Glucocorticoids (GCs, “steroids”) are routinely used to induce immunosuppression in patients who have received transplants or have autoimmune diseases. However, we often see an increase in the measured white blood cell (WBC) count after steroid administration. Let’s explore this further.
Genes within the DNA genome are transcribed into messenger (mRNA), which is subsequently translated into proteins by ribosomes. Thus, steroids promote the transcription of anti-inflammatory genes while inhibiting inflammatory interleukins such as IL-1. Furthermore, mRNA that happens to be transcribed for GM-CSF, TNF, and inflammatory interleukins is rendered more unstable in the presence of steroids.
White blood cells (WBCs) normally roll along endothelial adhesion proteins (i.e., selectins) looking for infection or tissue damage signals. Upon activation, they transmigrate through the endothelium into the region of interest. Steroids degrade these adhesion proteins causing more WBCs to demarginate off the endothelial walls into free-flowing circulation. WBC trafficking from the endothelium into the tissues is therefore altered. This demargination effect, coupled with the release of immature WBCs from the bone marrow by steroids, explains why we see an apparent increase in WBC. Remember, to a large extent, the true “WBC count” hasn’t increased. They have just shifted compartments from extravascular tissues back into the plasma, where we measure their concentrations and morphologies (i.e., on a CBC).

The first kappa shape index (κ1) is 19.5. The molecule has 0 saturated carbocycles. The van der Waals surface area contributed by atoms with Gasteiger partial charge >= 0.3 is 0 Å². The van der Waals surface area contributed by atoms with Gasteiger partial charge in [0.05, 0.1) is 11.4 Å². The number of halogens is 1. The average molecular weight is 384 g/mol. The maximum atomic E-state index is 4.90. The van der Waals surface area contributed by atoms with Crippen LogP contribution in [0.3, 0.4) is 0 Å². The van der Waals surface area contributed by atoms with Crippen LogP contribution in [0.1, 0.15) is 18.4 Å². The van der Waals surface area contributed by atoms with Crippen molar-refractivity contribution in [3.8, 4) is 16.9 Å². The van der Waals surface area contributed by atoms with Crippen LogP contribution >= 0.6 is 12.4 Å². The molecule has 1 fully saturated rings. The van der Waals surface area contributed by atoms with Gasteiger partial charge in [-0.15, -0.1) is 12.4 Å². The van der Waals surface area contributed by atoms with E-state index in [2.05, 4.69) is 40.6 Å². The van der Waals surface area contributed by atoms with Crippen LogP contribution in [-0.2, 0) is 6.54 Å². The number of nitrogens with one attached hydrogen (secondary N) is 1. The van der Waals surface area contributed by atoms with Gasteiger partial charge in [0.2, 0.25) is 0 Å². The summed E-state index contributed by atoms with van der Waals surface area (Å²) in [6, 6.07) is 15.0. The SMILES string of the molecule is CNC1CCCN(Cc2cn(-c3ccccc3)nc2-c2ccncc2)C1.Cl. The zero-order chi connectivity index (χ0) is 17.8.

Less trafficking of WBCs into inflamed/infected tissues + decreased proinflammatory interleukin/cytokine production + increased anti-inflammatory gene transcription = immunosuppression.
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